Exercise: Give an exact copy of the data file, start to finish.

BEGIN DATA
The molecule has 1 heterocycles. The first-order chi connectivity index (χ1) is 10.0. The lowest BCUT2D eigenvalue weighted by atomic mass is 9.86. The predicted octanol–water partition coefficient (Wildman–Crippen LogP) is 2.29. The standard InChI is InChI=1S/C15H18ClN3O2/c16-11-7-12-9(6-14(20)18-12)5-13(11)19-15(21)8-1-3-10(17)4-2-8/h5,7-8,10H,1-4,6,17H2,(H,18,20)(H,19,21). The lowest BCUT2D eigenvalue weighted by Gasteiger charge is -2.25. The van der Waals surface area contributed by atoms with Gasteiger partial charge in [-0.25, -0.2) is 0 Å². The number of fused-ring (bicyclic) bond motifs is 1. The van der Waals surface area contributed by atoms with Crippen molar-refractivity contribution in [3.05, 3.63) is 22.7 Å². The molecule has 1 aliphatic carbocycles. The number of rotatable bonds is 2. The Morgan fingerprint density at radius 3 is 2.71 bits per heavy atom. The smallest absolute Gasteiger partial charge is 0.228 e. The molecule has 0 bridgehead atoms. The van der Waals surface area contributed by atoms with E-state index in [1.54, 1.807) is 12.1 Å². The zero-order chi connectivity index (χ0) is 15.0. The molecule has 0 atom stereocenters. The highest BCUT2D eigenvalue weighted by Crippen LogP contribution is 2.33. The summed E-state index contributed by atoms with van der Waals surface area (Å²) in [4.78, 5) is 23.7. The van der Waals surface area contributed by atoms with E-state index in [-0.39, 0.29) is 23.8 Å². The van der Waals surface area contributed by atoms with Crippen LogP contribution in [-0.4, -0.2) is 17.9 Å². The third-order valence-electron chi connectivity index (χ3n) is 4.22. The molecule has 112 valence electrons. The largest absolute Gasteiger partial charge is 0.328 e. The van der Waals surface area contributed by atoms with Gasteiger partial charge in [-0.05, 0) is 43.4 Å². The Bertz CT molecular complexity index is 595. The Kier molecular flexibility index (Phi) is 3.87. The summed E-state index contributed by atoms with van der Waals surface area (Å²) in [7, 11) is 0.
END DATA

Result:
The molecule has 1 heterocycles. The first-order chi connectivity index (χ1) is 10.0. The lowest BCUT2D eigenvalue weighted by atomic mass is 9.86. The predicted octanol–water partition coefficient (Wildman–Crippen LogP) is 2.29. The standard InChI is InChI=1S/C15H18ClN3O2/c16-11-7-12-9(6-14(20)18-12)5-13(11)19-15(21)8-1-3-10(17)4-2-8/h5,7-8,10H,1-4,6,17H2,(H,18,20)(H,19,21). The lowest BCUT2D eigenvalue weighted by Gasteiger charge is -2.25. The van der Waals surface area contributed by atoms with Gasteiger partial charge in [-0.25, -0.2) is 0 Å². The number of fused-ring (bicyclic) bond motifs is 1. The van der Waals surface area contributed by atoms with Crippen molar-refractivity contribution in [3.05, 3.63) is 22.7 Å². The molecule has 1 aliphatic carbocycles. The number of rotatable bonds is 2. The Morgan fingerprint density at radius 3 is 2.71 bits per heavy atom. The smallest absolute Gasteiger partial charge is 0.228 e. The molecule has 0 bridgehead atoms. The van der Waals surface area contributed by atoms with E-state index in [1.54, 1.807) is 12.1 Å². The zero-order chi connectivity index (χ0) is 15.0. The molecule has 0 atom stereocenters. The highest BCUT2D eigenvalue weighted by Crippen LogP contribution is 2.33. The summed E-state index contributed by atoms with van der Waals surface area (Å²) in [4.78, 5) is 23.7. The van der Waals surface area contributed by atoms with E-state index in [-0.39, 0.29) is 23.8 Å². The van der Waals surface area contributed by atoms with Crippen LogP contribution in [-0.4, -0.2) is 17.9 Å². The third-order valence-electron chi connectivity index (χ3n) is 4.22. The molecule has 112 valence electrons. The largest absolute Gasteiger partial charge is 0.328 e. The van der Waals surface area contributed by atoms with Gasteiger partial charge in [-0.05, 0) is 43.4 Å². The Bertz CT molecular complexity index is 595. The Kier molecular flexibility index (Phi) is 3.87. The summed E-state index contributed by atoms with van der Waals surface area (Å²) in [7, 11) is 0.